"I hate the expression farm to table, but it's fairly accurate," Yanow said. "We have a lot of emphasis on where food comes from, and hopefully from heirloom stock. We will not serve things that we have to ship from overseas."
Though Yanow isn't ready to quote any specific dish prices, the menu of salads, pizzas, casseroles and other informal items will probably hover around $10 or $12 per plate. In the kitchen is a big board with a produce schedule with a graph of months and vegetables, outlining their peak harvest times in Southern California. If all goes according to plan, Mohawk Bend will open in the first quarter of 2011. Yanow is aiming for full liquor license and said, "Mohawk is a restaurant with a great bar."
Meanwhile, Daddio joins most Echo Park locals in welcoming their new neighbor. "The more the merrier–people coming to Echo Park for nightlife is great," she said.
Mohawk Bend, a 10,000-square-foot bar and restaurant, to open in Echo Park; also on the horizon: Sunset Beer Co.
I wrote a story for Friday's Calendar section about the changing face of Echo Park nightlife. It's something that's been happening for the past 10 years but is reaching a real tipping point thanks to a couple of large-scale new projects: Mohawk Bend and Sunset Beer Co.
Mohawk Bend is under construction in the nearly 100-year-old Ramona theater on Sunset Boulevard near Alvarado (right next to Elf Cafe and across the street from City Sip). It's owned by Tony Yanow (who recently opened the popular beer-and-sausage pub, Tony's Darts Away, in Burbank) and is being built out by Kristofer Keith of Spacecraft designs.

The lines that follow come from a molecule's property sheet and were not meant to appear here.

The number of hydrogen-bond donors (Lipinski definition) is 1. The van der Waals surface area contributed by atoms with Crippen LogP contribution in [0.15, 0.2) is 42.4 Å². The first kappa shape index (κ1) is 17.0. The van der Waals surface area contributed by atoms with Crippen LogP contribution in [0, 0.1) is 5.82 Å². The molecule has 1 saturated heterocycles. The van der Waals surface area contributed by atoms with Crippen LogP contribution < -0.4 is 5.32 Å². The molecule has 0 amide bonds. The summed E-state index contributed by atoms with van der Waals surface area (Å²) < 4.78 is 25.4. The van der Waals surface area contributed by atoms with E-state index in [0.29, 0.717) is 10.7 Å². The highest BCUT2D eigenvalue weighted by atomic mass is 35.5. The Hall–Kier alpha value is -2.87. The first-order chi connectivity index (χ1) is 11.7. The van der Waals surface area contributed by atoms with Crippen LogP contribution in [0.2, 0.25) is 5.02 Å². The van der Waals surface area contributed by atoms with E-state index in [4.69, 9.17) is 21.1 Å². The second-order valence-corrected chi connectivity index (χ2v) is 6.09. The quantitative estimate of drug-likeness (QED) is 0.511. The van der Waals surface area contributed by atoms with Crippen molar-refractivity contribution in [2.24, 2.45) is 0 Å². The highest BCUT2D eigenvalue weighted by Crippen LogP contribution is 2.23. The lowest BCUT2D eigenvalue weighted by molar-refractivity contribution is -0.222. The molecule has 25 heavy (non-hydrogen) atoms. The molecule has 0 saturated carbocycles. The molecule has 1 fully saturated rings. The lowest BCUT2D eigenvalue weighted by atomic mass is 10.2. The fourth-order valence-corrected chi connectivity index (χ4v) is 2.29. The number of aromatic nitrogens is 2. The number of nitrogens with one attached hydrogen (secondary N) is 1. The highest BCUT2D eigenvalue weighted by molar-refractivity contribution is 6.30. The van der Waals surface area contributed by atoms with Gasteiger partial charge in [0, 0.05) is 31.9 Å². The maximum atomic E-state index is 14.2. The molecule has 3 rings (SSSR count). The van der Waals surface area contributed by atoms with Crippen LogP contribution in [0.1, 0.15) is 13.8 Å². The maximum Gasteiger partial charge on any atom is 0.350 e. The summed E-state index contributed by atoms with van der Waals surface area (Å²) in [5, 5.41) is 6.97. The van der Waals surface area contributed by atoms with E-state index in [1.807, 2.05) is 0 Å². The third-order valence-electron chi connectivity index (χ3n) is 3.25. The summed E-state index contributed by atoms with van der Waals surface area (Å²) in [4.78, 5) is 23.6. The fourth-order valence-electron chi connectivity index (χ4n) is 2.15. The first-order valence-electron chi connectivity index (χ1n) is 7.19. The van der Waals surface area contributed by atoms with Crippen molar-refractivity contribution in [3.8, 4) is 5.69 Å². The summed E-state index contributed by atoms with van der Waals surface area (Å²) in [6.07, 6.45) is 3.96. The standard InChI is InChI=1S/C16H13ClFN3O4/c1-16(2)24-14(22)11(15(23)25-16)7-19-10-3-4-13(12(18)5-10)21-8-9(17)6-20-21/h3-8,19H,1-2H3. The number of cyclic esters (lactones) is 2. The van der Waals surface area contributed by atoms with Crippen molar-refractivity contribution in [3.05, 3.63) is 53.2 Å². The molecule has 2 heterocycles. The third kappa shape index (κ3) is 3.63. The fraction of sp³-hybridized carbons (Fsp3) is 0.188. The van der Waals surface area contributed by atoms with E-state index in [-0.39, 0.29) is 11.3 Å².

Yanow says the 10,000-square-foot restaurant and bar will serve "farm-to-table" California fare with equal parts vegan and non-vegan offerings. The kitchen is split into two prep and cooking areas so the meat and non-meat-and-dairy worlds will never be in danger of mixing (Yanow and his wife are both vegans).
Also on the menu: 73 California craft beers. Yanow pledges to support California businesses, so all his wine is from California, and all his spirits as well. To that end, drinkers will see some unusual offerings such as liquor from Charbay, which is on the border of Sonoma.
The space itself had been vacant for 26 years and was totally destroyed. Keith, who has designed many Hollywood hot spots -- including BoHo, Te'kila and Essex Public House -- is giving it "a very industrial vibe, like something you'd find in the warehouse district in New York."
"There's a lot of exposed brick. The restaurant and bar are in the middle of the space and as you move toward the back we're creating an indoor patio with a 4-foot-wide fireplace," Keith says. "There is also a big wall of warehouse windows as separation -- then we put in 15 skylights and big trees in back so it's very lush."
As an added bonus, there will be a front patio along Sunset Boulevard, and Yanow has plans to stay open serving both food and alcohol until 2 a.m.
If all goes according to schedule with inspections and permits, Mohawk Bend will open in February.
Also on the horizon for the swiftly changing neighborhood: Sunset Beer Co., a craft beer store with plans to operate a tasting room and stock more than 1,000 bottles of beer (which would make it one of the largest craft beer stores in L.A.). Eastsider L.A. got the scoop, read more here.